Album: New Bermuda
Label: Anti Records
Someone had to write this review, so I stepped up. I might have the most history with Deafheaven, but I’m probably not the ideal candidate to review New Bermuda. I got off the Deafheaven train a little while ago. When Deafheaven first released Roads to Judah, I was on a huge atmoblack kick. Like huge, much more than I am now. Roads to Judah was like a combination of a few of those atmoblack albums of the time (Wolves in the Throne Room probably being the blueprint), and mixed in was Explosions in the Sky crescendos, or maybe Japan’s Mono. I enjoyed it, but it was just another atmoblack band in a sea of others. But I turned back and listened to their demo as well. If you are interested in learning why I loved Deafheaven so much at that point in time, go listen to Daedelus. This is where they demonstrated that they had some kind of vision that could take them outside of the atmoblack box that so many bands were starting to put themselves into. At the beginning of Daedelus, they come out with this riff that is just so catchy, so upbeat, so amazing, and they pair it with a tambourine. Seriously. It sounds brilliant! That song still gets me. So Deafheaven was willing to try something different. Then they released Punk Rock/Cody, a Mogwai cover, once again really solidifying that post-rock influence. I was sure that Sunbather was going to be some kind of glorious combination of the forward-thinking of Daedelus, the vicious black metal riffs, and the beautiful post-rock moments. And it was; at least, I think it was. But it didn’t sound good to me. In fact, after listening to the album ad nauseum, I decided I hated it. The production sounded off, their riffs were too happy, even the black metal ones, and it was full of too much crap. All those filler tunes, the bland moments. Yes, I was ready to get off the Deafheaven train.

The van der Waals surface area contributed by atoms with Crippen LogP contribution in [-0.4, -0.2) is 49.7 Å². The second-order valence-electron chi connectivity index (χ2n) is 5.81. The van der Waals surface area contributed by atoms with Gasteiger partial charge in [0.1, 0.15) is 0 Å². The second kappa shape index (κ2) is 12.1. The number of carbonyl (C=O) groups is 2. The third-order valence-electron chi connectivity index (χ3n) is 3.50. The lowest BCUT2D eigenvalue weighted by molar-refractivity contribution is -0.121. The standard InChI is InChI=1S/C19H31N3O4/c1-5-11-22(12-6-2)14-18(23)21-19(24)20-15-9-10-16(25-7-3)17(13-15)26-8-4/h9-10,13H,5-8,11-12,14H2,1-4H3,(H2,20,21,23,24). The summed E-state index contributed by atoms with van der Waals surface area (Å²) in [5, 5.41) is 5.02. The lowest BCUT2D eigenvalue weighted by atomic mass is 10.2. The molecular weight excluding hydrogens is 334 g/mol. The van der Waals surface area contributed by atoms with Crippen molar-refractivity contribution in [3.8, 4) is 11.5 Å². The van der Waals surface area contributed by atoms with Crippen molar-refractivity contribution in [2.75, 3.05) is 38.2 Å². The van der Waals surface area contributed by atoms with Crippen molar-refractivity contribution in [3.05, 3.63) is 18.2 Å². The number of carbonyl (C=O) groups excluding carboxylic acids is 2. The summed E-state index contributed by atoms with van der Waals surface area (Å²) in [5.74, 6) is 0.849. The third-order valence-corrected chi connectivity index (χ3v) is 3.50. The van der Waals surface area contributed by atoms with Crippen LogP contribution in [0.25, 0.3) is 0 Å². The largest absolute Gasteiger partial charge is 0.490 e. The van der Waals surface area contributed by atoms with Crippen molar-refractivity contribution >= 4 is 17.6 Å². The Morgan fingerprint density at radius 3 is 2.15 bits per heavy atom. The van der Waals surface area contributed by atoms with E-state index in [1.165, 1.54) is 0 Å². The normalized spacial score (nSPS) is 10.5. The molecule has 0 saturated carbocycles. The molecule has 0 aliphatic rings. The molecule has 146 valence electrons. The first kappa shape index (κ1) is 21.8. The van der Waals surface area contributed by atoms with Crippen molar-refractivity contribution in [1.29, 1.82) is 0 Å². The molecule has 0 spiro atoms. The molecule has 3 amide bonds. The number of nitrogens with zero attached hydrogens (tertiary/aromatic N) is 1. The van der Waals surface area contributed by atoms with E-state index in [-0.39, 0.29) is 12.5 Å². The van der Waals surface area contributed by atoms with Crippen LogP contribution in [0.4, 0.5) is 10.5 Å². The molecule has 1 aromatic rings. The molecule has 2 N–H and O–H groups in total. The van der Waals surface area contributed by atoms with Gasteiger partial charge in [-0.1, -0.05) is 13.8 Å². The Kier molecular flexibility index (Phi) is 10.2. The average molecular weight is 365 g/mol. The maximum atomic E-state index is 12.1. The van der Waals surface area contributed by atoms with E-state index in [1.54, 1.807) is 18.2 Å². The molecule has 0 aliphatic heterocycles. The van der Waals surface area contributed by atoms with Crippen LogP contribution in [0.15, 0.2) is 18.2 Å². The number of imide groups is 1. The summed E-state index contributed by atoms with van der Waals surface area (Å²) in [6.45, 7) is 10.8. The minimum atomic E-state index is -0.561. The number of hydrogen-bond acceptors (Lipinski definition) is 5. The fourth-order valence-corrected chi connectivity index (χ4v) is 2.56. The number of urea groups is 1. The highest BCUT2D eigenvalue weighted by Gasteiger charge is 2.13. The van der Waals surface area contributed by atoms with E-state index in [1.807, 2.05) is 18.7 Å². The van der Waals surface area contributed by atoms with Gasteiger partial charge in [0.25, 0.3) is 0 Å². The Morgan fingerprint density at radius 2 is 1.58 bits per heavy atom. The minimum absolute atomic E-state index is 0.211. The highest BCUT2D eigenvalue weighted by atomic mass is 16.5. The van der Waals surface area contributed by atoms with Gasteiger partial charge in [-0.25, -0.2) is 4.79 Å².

However, Deafheaven released another single after Sunbather, the pretty great From the Kettle unto the Coil, and I agreed to see them live, because of that song and Daedelus. And to be honest, they sound great live. Even Sunbather songs sound great live. So I was genuinely excited when New Bermuda was announced, and I really wanted it to be good. But here is when the heartbreak sets in.
So, New Bermuda is a collection of five songs, eight to ten minutes per song. Long songs, no silly interludes, just the music. Cool, good. But that doesn’t seem to have helped Deafheaven write better songs, because they just need to be cutting edge and different. They don’t want to just sound like any other band. They’re Deafheaven! They need to do something different. So when the opening song, Brought to the Water, starts with a blistering black metal sound, and the vocals come in and really nail it, and everything is going really well, just after three minutes into the song, they have to go and toss in one of the stupidest riffs I’ve heard. Seriously! That riff is ridiculous! Whoever told them that that riff sounded good was being a yes man. Right after that riff, then do another one in a similar style, but it’s halfway decent. It’s not stupid. But it’s too late, the whole song has been derailed by that riff. Not only has the pacing been completely demolished, but the tone of the song is in tatters. Is this a vicious black metal song or a song-along with the kids? And they continue to do this. What I want to describe as “getting in their own way”. Because Deafheaven has some good moments on New Bermuda. The beginning of Brought to the Water, most of Luna, the beginning of Come Home, and the tambourine on Gifts for the Earth (too little too late, guys). But they manage to ruin all of those good moments by sticking in some inane, ridiculous, stupid riff, that not only ruins the feel of the song, but it ruins the pacing. Pacing is so important, especially in black metal.